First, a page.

As someone who by the ADA is considered disabled, this is frustrating. For those who don’t know, the ADA is an act that protects disabled folk from discrimination at work, school, etc. The ADA protects both visible (such as a missing limb) to invisible (hearing loss, tourettes, mental illness). 

Before I was diagnosed there was a lack of belief and a huge amount of explaining I would have to do everytime my disability came up. The thing is, people know the term Tourette’s, but not tics. If you say you have tics, someone’s immediate thought 9/10 is that you have a bug attached to you, not a disability. So, for me having that diagnosis made my life a lot easier.

Ramsey Tabor ‘25 8th grade ID- photo taken the day after Ramsey’s tics appeared (Life Touch Photos)

That doesn’t mean that the answer to this problem should be diagnosis. Especially since not all people with tics will ever be officially diagnosed. The criteria for a Tourette’s diagnosis is very specific so even those who are still disabled with tic disorders, may never get the official diagnosis.

Another assumption that is often made is that tourettes is a debilitating disability, that it makes going out into public or doing normal daily tasks near impossible. While for some people with much more extreme versions of tourettes may deal with such things, the vast majority can live an average life, where our disability does not stop us from doing day to day tasks.

When I tell people who I don’t spend a lot of time with that I have tourettes I am often met with surprise. For me personally, unless you spend a lot of time near me, you may never see a tic.

While some days are worse than others, the only times I personally am unable to function are during either such extreme flare ups that I physically can’t move parts of my body or during a tic attack. Though, for me, most days I function perfectly fine and can go some days with little to almost zero tics.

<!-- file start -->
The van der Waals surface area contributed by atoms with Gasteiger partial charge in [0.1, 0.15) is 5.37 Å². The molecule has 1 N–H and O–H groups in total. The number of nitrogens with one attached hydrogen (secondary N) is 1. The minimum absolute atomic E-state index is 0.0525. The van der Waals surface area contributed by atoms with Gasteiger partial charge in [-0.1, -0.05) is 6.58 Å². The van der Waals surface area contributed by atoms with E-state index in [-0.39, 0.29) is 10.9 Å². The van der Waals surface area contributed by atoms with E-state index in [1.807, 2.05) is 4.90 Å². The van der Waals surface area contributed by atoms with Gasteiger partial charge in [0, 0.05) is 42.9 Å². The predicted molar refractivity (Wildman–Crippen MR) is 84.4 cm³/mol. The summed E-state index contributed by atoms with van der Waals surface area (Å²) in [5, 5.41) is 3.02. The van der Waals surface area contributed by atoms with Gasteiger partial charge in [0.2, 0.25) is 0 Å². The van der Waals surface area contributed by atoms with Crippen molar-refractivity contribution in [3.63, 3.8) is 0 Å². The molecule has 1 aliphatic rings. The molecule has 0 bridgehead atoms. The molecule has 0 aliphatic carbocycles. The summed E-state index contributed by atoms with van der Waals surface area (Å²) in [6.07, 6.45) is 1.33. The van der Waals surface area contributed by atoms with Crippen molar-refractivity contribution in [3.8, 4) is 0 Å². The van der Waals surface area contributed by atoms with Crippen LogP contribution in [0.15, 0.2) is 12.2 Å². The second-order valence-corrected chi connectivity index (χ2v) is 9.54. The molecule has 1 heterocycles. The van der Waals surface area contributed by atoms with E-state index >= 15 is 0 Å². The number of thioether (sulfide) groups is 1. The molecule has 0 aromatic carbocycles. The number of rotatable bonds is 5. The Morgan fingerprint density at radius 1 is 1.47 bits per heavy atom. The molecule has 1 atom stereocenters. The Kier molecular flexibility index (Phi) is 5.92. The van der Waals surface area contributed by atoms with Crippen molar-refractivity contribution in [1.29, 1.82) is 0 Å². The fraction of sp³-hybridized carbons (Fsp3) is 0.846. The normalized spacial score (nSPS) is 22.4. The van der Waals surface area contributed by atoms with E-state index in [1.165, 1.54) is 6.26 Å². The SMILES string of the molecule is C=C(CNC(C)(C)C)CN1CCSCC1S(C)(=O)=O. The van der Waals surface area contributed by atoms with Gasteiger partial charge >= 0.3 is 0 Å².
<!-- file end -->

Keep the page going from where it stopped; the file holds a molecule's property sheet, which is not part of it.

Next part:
Something that I never thought would be so useful for me is the new chairs with wheels that our desks have. When I have a tic that causes a group of muscles to tense up and basically be unavailable, they help me still be able to move around. 

Likewise, the new chairs in the cafeteria bend backwards, so when I’m having aggressive tics where I am throwing myself backwards, I am not in danger of tipping the chair over and hitting my head. The soft spaces are also amazing for tic attacks, especially because I never know what specifically I’m going to get during those, so not having to worry about hitting anything is so helpful. 

My crew coaches are very much aware of my disability and on really bad days, they will let me go into the back room and sit in the chairs. Once again these chairs are amazing for me. They are very stable and are very soft, keeping me safe during a tic attack. While someone with tourettes was never the thought with this furniture, they make my day to day life so much easier and safer.

The bottom line of it all is that if someone has a tic disorder, they have a tic disorder and unless you are their doctor, where it came from or how prevalent it is, is none of your business. I personally am very open about my disability and am ok with answering questions, but that does not mean that everyone with a tic disorder is. At the end of the day, just let us live our lives, and don’t question the validity of our disability.